Flying over the Bay, you watch the place you once called home drift further and further away into the distance. In the plane’s cabin, scattered individuals wearing masks distance themselves from others as they prepare for the long plane flight ahead. Resting beside you, your bags are stuffed full with a plethora of your belongings, causing you to wonder what your future will look like in your new home.
Nearly 16 million people moved from February to July during the coronavirus pandemic, according to the United States Postal Service change of address data. Many Miramonte High School families were included in this list and ventured out of Lamorinda, some moving out of state or even internationally.
Junior Jane Callister described her experience moving out of California, starting a new school, and adjusting to the new changes living away from the Lamorinda community: “I just recently moved to Utah in the summer. I go to Alta High School where I played tennis on their team and am currently on their swim team. I was super nervous to move to a new state with people I didn’t know, but being a part of the sports teams has helped me a lot and I’m close with a lot of those people. I’ve noticed that Miramonte has a lot less people than Alta, which personally I like better. Even though I miss Miramonte and the people there, I’ve adjusted better than I expected.”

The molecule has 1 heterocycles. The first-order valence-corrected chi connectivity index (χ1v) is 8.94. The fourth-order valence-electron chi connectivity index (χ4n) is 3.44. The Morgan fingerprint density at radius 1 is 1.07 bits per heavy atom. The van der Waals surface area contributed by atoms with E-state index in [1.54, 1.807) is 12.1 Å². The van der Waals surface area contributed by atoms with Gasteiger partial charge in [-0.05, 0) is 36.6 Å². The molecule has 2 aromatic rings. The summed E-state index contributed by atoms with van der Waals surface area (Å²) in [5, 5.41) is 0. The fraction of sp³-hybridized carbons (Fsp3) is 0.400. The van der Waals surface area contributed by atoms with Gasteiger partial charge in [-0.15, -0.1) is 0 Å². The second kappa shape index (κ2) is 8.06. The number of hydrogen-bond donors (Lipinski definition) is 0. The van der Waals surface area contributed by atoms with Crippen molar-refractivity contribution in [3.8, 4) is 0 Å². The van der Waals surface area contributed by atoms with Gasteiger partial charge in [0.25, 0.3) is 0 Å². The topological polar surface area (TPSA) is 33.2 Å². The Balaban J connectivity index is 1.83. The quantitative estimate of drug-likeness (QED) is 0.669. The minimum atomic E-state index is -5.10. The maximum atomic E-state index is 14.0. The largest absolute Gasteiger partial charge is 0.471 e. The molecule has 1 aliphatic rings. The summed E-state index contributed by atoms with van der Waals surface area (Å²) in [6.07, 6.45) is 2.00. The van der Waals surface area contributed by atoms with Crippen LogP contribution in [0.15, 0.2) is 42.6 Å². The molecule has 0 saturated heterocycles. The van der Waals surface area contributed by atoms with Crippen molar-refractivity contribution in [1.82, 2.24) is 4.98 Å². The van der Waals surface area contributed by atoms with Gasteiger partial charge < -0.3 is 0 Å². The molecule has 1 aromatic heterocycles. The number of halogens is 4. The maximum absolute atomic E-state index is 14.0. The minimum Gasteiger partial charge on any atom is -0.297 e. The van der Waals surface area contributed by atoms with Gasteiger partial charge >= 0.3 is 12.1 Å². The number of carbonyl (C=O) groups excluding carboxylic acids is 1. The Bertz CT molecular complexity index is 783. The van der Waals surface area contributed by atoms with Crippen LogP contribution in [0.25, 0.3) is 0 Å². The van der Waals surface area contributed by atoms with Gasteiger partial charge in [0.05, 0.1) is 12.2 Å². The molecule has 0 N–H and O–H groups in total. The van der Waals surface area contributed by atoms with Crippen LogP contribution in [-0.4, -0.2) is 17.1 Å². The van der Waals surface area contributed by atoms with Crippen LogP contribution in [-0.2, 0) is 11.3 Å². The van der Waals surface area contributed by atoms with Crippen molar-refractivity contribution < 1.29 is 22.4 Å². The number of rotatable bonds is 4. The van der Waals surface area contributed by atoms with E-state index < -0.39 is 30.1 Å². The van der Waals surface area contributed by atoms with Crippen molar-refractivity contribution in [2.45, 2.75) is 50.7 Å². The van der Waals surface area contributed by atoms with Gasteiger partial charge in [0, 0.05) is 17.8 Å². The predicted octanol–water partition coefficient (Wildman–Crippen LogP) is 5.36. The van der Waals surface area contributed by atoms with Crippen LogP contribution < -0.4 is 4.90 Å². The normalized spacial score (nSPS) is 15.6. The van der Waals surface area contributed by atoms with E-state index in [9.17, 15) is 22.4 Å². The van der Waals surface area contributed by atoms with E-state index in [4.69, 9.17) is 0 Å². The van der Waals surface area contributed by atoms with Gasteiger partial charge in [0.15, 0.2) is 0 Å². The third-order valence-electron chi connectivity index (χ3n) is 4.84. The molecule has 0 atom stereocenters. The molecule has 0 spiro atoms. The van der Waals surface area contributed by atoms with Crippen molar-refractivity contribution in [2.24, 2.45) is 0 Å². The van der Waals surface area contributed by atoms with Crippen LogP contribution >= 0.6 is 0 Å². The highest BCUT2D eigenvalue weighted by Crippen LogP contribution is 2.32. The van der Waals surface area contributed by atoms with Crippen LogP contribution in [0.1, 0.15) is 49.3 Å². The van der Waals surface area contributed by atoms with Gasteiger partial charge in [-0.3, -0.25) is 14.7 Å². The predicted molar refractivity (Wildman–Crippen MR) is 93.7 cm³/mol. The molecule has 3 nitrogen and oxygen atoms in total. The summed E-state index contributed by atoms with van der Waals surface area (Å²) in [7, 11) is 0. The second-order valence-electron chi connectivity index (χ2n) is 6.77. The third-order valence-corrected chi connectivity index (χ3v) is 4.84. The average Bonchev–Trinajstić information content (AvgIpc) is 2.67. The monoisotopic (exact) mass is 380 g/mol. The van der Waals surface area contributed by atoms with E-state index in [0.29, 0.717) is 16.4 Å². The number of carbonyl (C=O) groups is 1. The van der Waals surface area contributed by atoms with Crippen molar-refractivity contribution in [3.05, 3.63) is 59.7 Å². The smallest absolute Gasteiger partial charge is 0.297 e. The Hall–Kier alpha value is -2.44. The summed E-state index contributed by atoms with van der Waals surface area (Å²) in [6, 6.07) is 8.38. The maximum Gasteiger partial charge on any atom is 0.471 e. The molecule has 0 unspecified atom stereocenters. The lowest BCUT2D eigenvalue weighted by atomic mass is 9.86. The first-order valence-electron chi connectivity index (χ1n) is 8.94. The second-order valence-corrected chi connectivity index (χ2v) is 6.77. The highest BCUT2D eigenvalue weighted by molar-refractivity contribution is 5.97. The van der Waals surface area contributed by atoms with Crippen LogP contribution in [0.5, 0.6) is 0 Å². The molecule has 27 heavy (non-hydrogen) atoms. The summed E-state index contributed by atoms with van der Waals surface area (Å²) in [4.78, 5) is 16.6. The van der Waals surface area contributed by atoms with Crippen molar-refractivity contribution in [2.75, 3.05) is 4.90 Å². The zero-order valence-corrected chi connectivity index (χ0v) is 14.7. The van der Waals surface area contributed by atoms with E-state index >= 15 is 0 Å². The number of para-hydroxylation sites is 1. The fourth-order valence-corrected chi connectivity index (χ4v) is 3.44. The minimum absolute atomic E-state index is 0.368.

Before the pandemic, moving long distances typically meant transferring schools. However, as many schools have been forced to teach remotely, students such as Miramonte junior Elena Gant are able to remain at the same school while living thousands of miles away.
“I moved to Truckee, California, however, I am still attending Miramonte,” Gant said.
Gant recognizes both the positive and the challenging aspects of moving to Truckee: “Living in Tahoe has helped me focus more on myself and spending time with my family. Moving out of my house was definitely hard and I miss it and living in Lamorinda a lot. I frequently have to drive myself down for doctor’s appointments, extracurriculars and seeing friends.
“I had a hard time adjusting and moving out of my house at first because I wasn’t sure if my family was going to come back to Lamorinda. I am also not able to attend some of my extracurriculars like golf and lacrosse at home. I miss my teammates a lot and hope to see them soon,” Gant said.
While some pandemic refugees remain within the United States, others have moved overseas, including junior Peter Aroner.
Reminiscing in old memories in Lamorinda and at Miramonte has allowed Aroner to look forward to creating new ones in Europe. “I moved to London and am now attending the American School,” he said. “There are surprisingly many similarities between Miramonte and my new school. The classes and the school’s atmosphere are relatively similar. The main difference I see is just the overall culture of the school. The language, trends, etc. are different compared to Miramonte. I have not taken part in many extracurriculars, but many of them have been postponed due to the pandemic.”
As Aroner familiarizes himself with London, he tries to maintain his Lamorinda friendships as well: “The thing I miss the most about Mi- ramonte is being able to hang out with friends on the quad. But, that’s something that no one really has been able to do for a while now. Living in London has been difficult for me. Joining school mid-session, leaving family and friends, and living in a new country have been pretty tough. Nonetheless, I am very lucky to have people that are always here for me.”